The thing that could send the honorables into overtime is, as always, the state’s general operating budget, which they’ve spent nearly two months trying to update from last year’s marathon session. As usual, the amount of available revenue is outstripped by many good ideas to improve the state, and the two parties don’t agree on the best way to make the books balance.
Democrats often get the rap for not living within the state’s means, and this year didn’t disabuse many critics of that by trying to eliminate tax exemptions at which they’ve taken aim, and missed, for years. The yawns that accompanied the announcement of their tax package might’ve served as the soundtrack for a mattress store commercial.
While not advocating any tax increases, Republicans were not innocent of budget maneuvers that would add more black to the state’s books. Most controversial was a proposal to combine a pair of the state’s oldest pension systems, one which covers cops and firefighters, with another for school employees. Based on the reaction from grizzled veterans of various law enforcement agencies around the state, they might want to make sure all their tail lights are working and stay well below the speed limit for a while.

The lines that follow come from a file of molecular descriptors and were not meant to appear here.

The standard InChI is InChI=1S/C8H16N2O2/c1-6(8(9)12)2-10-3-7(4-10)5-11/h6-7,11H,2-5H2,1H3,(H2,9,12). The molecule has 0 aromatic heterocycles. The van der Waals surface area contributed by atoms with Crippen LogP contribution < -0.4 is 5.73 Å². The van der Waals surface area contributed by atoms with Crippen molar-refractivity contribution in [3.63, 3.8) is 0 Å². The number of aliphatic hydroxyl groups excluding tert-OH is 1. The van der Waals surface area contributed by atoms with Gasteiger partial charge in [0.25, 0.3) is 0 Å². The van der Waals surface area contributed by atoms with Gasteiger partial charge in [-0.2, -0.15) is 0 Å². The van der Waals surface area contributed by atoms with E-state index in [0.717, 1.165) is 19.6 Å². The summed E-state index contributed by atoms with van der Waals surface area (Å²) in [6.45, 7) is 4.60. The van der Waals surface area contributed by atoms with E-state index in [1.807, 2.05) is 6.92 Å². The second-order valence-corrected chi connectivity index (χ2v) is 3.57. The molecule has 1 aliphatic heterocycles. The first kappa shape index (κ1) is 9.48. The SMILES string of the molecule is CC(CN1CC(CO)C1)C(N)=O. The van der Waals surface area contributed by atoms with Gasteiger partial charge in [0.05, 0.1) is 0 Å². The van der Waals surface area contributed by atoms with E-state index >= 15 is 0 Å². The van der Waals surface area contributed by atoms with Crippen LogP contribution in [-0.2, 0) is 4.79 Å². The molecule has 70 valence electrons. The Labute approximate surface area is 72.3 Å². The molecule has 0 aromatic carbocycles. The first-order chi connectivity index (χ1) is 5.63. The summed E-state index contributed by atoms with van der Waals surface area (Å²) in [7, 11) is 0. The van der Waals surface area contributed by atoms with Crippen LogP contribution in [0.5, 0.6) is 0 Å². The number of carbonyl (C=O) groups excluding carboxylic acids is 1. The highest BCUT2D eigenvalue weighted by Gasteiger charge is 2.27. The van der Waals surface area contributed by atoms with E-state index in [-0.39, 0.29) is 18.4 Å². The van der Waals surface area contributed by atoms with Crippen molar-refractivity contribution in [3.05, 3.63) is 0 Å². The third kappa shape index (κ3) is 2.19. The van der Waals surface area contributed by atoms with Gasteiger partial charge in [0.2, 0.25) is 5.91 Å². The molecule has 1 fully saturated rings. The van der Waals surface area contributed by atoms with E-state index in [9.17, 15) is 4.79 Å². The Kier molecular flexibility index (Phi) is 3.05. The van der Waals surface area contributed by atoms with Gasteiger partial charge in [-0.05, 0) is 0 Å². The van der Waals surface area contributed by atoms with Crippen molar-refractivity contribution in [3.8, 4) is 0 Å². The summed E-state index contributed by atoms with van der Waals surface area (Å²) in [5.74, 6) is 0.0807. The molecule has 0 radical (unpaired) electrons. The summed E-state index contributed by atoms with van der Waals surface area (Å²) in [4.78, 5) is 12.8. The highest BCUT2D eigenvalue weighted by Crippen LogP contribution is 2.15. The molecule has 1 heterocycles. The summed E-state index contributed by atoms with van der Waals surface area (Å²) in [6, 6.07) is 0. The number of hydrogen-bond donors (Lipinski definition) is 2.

Since both positions have significant hurdles, Spin Control has some suggestions to boost state revenue that they could consider if budget negotiations break down. Remembering that taxes and fees aren’t just a method of making money, but of trying to encourage good behavior or discourage obnoxious activity, maybe lawmakers could consider these:
Spin Control, a weekly column by Olympia reporter Jim Camden, also appears online with daily items and reader comments at www.spokesman.com/ blogs/spincontrol.
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